Whatever your opinion about Sunday’s Australian GP (a farce of mismanagement and tire failure; the most exciting race for years, or; something in between), I’m guessing you were thinking at its conclusion something like “Never seen anything like that before!”
For my own part, I have never photographed anything like that race before, simply because there has never been a MotoGP race with a mandatory, scheduled pit stop before.
When the news first broke in the Media Center that the race would be divided into two sections by a mandatory pit stop, I started imaging in the fantastic images this would make possible.
But as I considered where I would set up in pit lane to photograph the mayhem of riders coming in to swap bikes, an announcement made its way through the media center that all but the official Dorna photographers would be banned from pit lane during the race.
This received a cool welcome from the photographers, as we saw this opportunity for unique images taken away as quickly as it had appeared. But with some reflection we realized it was was clearly the right move. Had Dorna not made this decision, nearly every photographer with pit lane access would’ve been there for laps 8-11, making an already hectic scene even more dangerous.
So instead we huddled in groups to plan strategies, considering where we might go to get some perspective of the pit lane action during the bike swapping. We considered the roof that overlooks pit lane, but that was also taken away as an option because it’s used for the VIP hospitality viewing.
Across the track was no good because of distance and the fence that separates the track itself from pit lane. Neither end of pit lane offered a good vantage point, even if we could convince security to allow us to shoot from there.
In the end, only the Media Center itself seemed viable, even though we knew it would be packed with photographers as the only decent option. In fact we were all very lucky that this happened at Phillip Island, where the Media Center has floor to ceiling glass facing pit lane. Any many other tracks, shooting from this space simply wouldn’t have worked at all.
The Media Center was crowded when I came in from shooting the first third of the race. Given the pace with which the riders appeared, jumped from one bike to the other, and departed, we had to pick a garage to look down on and try to capture one bike change. The spaces over the Yamaha and Honda garages were tightly packed with shooters hoping to get something good.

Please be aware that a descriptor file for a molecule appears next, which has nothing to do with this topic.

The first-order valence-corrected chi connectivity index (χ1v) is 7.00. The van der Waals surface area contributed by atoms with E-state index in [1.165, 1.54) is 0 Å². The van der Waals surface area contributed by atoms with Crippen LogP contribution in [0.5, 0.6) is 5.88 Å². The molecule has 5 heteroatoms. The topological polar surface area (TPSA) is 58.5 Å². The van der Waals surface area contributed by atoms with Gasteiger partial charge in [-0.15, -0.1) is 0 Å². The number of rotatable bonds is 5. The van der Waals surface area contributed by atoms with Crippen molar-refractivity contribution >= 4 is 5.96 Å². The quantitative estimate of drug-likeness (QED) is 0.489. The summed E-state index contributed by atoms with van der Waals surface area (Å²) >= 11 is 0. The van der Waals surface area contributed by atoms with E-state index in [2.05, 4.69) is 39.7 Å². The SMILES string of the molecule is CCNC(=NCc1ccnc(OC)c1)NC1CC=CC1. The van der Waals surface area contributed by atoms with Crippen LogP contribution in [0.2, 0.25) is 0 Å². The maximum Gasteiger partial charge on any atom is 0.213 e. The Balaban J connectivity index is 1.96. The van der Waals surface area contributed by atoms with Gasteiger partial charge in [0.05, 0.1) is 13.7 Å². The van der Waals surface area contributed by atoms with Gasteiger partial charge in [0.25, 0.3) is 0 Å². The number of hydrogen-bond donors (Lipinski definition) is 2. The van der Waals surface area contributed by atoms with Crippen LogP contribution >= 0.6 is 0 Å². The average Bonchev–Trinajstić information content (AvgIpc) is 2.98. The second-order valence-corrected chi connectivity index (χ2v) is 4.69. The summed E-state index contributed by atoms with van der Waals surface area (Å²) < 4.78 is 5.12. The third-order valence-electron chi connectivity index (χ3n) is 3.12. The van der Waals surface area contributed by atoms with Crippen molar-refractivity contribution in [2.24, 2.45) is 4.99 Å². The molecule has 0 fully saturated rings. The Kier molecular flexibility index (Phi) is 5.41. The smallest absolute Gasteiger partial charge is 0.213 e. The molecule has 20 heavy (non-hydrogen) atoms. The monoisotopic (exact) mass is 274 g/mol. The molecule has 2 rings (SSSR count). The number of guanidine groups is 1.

I picked Marquez, and my efforts to shoot through angled, reflective, and green-tinted glass produced a couple of acceptable images, the above example being my favorite. Though Marc’s helmet and shoulders are sharp, his feet are blurred with the movement of leaping over his second bike, and the perspective of looking over the action from up above is not bad either.
From pit lane the Dorna shooter got these and I have to say I like the view from up over just fine, though I would’ve like the chance to get a variety of riders rather than having to stick with one spot and wait for the chosen rider to appear.
Once Marc left pit lane, most of us returned to the track to document the race’s conclusion, making the bike swap itself little more than a pit stop for photographers, as well.
Thus it turned out to be quite different from what I had imagined when we first heard about the scheduled pit stop. But it was also part of a memorable weekend, and from now on I will look for opportunities to shoot though the media center glass when that seems a possibility for something different.
Scott Jones is a professional photographer who covers MotoGP and WSBK for racing industry clients as well as racing websites and publications in the U.S. and Europe. His online archive is available at Photo.GP, and you can find him on his blog, Twitter, & Facebook.
All images posted, shared, or sent for editorial use or review are registered for full copyright protection at the Library of Congress.
Photo: © 2013 Scott Jones / Scott Jones Photography – All Rights Reserved